Weird Science: ET, Pick Up the Phone

Is there any intelligent life out there?
Is there any life out there at all?
The Center for SETI (Search for Extraterrestrial Intelligence) at the SETI Institute in Californiahas been looking for life beyond Earth for decades. Dr. Jill Tarter has been head of the Project Phoenix for ten years investigating nearby star systems using telescopes in Australia, West Virginia, and Puerto Rico. She is head of the Allen Telescope Array project that is a large group of telescopes that will eventually have 350 antennas dedicated to SETI. Humans have wondered since ancient civilizations whether other life was beyond our planet. NASA was started by the United States to explore and possibly gain resources from space travel and has been funded for space research of all types. BBC has a video of an interview with Jill Tarter who talks about her life-long search for any signs of life among the stars.
And is it any coincidence that a famous Egyptian pharaoh was named Seti?
Mummy of Seti I

Hopefully the life we may someday find is more intelligent than can be found here …
BBC photo
Climate, global-warming mongers are at it again because of Greenland’s ice sheet glacier is melting again, still. The Ilulissat glacier contains approximately 10% of the world’s fresh water and once again global-warming idiots blame it on humans, when in fact this particular phenomenon has been going on for about 10,000 years – even a period when it was warmed than it is today. The Earth has undergone many changes over its long history. Ancient Roman cities are now under water because of the change of the coastal areas of the Mediterranean Sea, while others, such as Ephesus has an ancient dock sitting on dry land with the sea about two kilometers from the dock – because of silting from a river pouring into the Mediterranean Sea. And the Mediterranean Sea itself once never existed and when it was formed it was because of melting glaciers and other circumstances. The Great Lakes here in America was formed by receding glaciers, gouging deeply and then when melted forming the large freshwater lakes we see today. 
Town of Ilulissat, Greenland; BBC photo
The Ilulissat fjord is doing just that, named after a nearby townin Greenland. In 2010, the town’s population was 4,546, the third-largest settlement. You can see a panoramic view at Wikipediaentry.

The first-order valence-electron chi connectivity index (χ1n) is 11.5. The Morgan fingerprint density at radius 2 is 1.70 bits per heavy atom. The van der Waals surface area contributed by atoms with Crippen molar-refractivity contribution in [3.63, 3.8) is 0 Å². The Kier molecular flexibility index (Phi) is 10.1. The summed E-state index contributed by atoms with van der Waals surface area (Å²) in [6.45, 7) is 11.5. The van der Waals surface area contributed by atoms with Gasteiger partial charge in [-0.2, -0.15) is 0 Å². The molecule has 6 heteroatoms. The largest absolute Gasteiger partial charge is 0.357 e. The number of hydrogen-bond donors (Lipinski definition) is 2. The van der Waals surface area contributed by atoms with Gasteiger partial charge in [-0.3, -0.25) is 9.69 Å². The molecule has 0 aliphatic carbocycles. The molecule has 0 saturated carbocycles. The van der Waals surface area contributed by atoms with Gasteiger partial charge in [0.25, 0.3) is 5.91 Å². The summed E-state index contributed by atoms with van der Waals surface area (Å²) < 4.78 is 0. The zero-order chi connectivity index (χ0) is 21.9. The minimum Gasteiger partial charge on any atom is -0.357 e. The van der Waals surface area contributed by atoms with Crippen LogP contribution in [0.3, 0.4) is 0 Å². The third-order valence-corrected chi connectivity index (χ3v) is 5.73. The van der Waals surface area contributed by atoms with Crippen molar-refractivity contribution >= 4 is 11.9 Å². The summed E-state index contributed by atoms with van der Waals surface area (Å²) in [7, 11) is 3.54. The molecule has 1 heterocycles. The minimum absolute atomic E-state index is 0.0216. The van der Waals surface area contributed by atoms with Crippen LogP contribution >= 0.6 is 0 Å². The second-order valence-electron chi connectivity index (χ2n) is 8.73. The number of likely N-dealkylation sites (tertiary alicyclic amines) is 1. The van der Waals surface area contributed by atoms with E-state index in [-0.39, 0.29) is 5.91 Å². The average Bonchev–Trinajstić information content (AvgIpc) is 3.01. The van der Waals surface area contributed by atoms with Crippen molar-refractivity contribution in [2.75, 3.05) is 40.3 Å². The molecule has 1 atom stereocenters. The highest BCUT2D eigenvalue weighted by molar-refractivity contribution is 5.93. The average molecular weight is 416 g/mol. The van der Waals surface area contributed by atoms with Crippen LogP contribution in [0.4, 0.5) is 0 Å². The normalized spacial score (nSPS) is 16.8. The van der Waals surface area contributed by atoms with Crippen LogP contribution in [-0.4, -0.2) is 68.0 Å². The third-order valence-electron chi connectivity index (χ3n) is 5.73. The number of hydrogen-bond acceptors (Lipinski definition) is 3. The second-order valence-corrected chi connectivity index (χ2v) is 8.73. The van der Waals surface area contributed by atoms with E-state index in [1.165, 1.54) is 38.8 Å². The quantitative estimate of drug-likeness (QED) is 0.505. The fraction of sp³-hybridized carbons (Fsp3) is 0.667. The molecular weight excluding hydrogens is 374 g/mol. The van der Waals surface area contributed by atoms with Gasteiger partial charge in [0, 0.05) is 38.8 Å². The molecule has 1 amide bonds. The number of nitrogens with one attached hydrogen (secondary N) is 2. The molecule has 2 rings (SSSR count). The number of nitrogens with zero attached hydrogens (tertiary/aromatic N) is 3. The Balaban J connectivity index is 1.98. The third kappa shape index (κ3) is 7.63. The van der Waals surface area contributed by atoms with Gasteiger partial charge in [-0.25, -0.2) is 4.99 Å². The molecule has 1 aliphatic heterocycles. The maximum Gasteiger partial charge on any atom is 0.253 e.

One thing that many agree, the sea level is going to rise sometime in the next century at the rate glaciers are melting, but how much is not known. It is a natural phenomenon that has occurred throughout our planet’s history – long before so-called greenhouse gases produced by humans (which has been reduced drastically with no known effect).
According to the BBC report:
Two and a half million years ago it was covered in forest and heath
The ice is three kilometers deep and is hundreds of years old. So it will not disappear any time soon.
Of course, the “sky-is-falling” “Greenies” can’t be told anything different. 
And since I mentioned Wikipedia, they are in the BBC news as well, as Daniel Nasaw reported …
ClueBot NG, as the bot is known, resides on a computer from which it sallies forth into the vast encyclopaedia to detect and clean up vandalism almost as soon as it occurs. It is one of several hundred bots patrolling Wikipedia at any given time. Its role in repairing the Supreme Court article illustrates how bots have quietly become an indispensable – if virtually invisible – part of the Wikipedia project. . . . English Wikipedia alone surpassed four million articles this month. It contains an estimated 2.5 billion words, equivalent to millions of pages, and it is 50 times larger than the Encyclopaedia Britannica. Wikipedia is maintained across all languages by tens of thousands of editors – about 77,000 of whom make more than five edits a month. But the project is so vast, and its maintenance so labour-intensive that it defies the capability of its human administrators and editors to keep it in order. That is where the bots come in. . . . The bots do make mistakes, however, if they encounter a new circumstance their programming cannot account for. ClueBot NG, the anti-vandalism bot, has a small rate of false positives – edits it mistakes for vandalism, but which are in fact legitimate. . . . Since Wikipedia closely tracks edits, however, mistakes can be repaired almost as quickly as they happened, administrators say.